Crown The Knave at The Bedford (Tuesday)
My new day job is currently giving me long hours so after an extended day there I was pleased to be hopping on my horribly cheap thief-deterring "bar bike", parking up at Walthamstow Central and tubing it to Balham for Janet Bettesworth's Crown The Knave.
Hosted at The Bedford, the show took place in a slightly run-down side room at odds with the rest of the bar. The lights were bright and you had to go outside to go into the main room to get your drinks and chunky chips but the line-up looked strong and I was getting paid so I prepared myself for a really good night.
As nights go it was pretty good, with the vibe of an offbeat open-mic the evening was opened by a blues band who then gave way to a string of comedians performing to each other and a small but perfectly formed real audience. I saw Madge Hooks for the first time in ages and Daniel Offen showcased some new material.
The food theme of the night was largely ignored by those performing but I did my best by performing Foodie alongside Tales of the Unexpected. I remembered all the words this time and the way people in the audience mis-timed their "Hey!"s was comedy gold in itself. However, it's still not there compared to the other tracks and I'll need to do it a few more times before it really beds in.
Before the end of the night I'd failed to win anything in the raffle but had eaten a delicious flapjack made by Janet herself. All that was left to do was to hop on the tube with JB Carter and make my way back to bike theft central.
Unsurprisingly, no-one had stolen my crap bike.
Clash of the Tight-Tens (Friday)
For the first time ever, my Tight Tens line-up didn't feature a set by myself. Partly because I'd forgotten to reserve myself a spot, partly because I just wanted to relax, it was another great night with people far too talented to be doing pay-what-you-like on a Friday night. Yuriko Kotani, Nathan Cassidy, Daniel Offen and Rosie Holt all put in appearances alongside MC Andy Onions (pictured). The audience wasn't as big as I'd expected but was still a very much respectable size.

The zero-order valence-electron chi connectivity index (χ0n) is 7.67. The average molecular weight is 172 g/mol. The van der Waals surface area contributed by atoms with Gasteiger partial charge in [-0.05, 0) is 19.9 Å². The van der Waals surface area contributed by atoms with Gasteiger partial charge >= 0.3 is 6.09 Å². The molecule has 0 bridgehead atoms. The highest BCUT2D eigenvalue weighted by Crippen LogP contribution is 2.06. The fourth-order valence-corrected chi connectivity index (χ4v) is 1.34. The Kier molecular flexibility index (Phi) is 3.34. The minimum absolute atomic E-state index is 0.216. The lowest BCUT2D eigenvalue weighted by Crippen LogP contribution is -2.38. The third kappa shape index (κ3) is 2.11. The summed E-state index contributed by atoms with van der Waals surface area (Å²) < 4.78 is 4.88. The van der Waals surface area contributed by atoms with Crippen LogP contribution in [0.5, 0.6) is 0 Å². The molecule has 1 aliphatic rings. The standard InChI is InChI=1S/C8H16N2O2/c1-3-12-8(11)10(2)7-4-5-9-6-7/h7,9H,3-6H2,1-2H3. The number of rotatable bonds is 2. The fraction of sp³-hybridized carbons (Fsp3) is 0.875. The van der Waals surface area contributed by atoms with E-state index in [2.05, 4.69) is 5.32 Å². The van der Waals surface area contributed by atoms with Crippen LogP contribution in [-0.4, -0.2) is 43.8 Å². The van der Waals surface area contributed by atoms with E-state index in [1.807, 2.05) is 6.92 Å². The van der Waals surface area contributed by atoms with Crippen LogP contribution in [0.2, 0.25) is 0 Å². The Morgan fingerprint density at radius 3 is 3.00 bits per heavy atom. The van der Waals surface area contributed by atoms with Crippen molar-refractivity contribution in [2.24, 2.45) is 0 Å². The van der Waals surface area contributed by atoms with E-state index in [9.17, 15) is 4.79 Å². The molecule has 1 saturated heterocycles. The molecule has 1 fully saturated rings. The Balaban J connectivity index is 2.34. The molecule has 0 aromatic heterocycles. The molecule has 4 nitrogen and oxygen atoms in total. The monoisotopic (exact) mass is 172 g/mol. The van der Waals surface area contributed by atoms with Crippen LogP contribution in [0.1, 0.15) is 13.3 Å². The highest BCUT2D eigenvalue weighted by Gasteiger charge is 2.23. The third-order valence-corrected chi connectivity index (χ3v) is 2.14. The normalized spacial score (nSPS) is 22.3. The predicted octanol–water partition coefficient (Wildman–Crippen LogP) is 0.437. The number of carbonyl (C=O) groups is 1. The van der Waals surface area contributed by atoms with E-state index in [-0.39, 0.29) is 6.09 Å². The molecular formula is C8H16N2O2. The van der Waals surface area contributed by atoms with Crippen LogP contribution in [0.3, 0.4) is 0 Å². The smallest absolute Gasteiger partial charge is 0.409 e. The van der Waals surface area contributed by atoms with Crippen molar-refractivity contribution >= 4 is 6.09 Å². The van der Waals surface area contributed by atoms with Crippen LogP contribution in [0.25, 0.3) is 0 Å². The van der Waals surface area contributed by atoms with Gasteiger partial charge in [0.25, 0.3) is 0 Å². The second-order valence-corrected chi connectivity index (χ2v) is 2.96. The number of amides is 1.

This show appears to be doing quite an important job for the bar as it was busy enough when I arrived, dead when I dropped down during the interval and then busy again around 10.30pm. Having a quiet bar doesn't hurt of course as anyone who does come in inevitably goes where the people are and come in for the show. This lead to a real comedy highlight just before Daniel took the stage where four very drunk women decided to up and leave and as they walked out the door another three less drunk people walked in and replaced them like some kind of audience tag-team.
All that was left to do after the show was pack and buy everyone a drink for their efforts.
People For Change Charity Fundraiser @ Dark Sugars, Brick Lane (Saturday)
10am Saturday morning and I'm in bed recovering from the drinks the night before. The phone goes off and it's a Facebook message from a musician I'd performed alongside at Once Upon A Mic earlier this year asking if I could step into a comedy spot at a charity fundraiser that night abandoned by an act, "who may have had a nervous breakdown." Not one to turn down such opportunities I agreed and got myself down to Brick Lane for 5pm.
Dark Sugars is a very cool authentic-looking chocolate shop halfway down Brick Lane with the tiniest of bars in the back. Behind the bowls of raw chocolate slabs and intricate fancies a PA had been set up and a projector was running through images of African children receiving education and healthcare. It turned out the whole thing was running late so I decamped for food before returning to see a small number of people largely ignoring a music act who'd been selected to kick things off.
Following the music the event organisers spoke about the project they were involved in and the room filled considerably. Four speakers later I was announced on stage as, "a comedy music kind of act," and jogged up to open with a carefully prepared line about how rapping about first world problems really highlights how trivial our problems are compared to those in the developing world. Potential offensive opening disaster averted.
Given how the first act had gone down I was prepared for the worst but having opened with my little speech the 30 or so people in the room were prepared to give me their undivided attention. Tales of the Unexpected, with it's sniping about supermarkets, hit home in an independent business venue. We were rolling. One Shot also went well, the shop also served coffee so taking a swipe at Starbucks was never going to hurt. I finished with Shuffle and Stop and the crowd had swelled by this point to numbers that ensured the call and response couldn't fail. I left to cries of "encore" but my voice was packing up so I retired to the back for a drink and a de-brief with my girlfriend.
So far it's just Bear Jokes on the cards but you never know what might happen...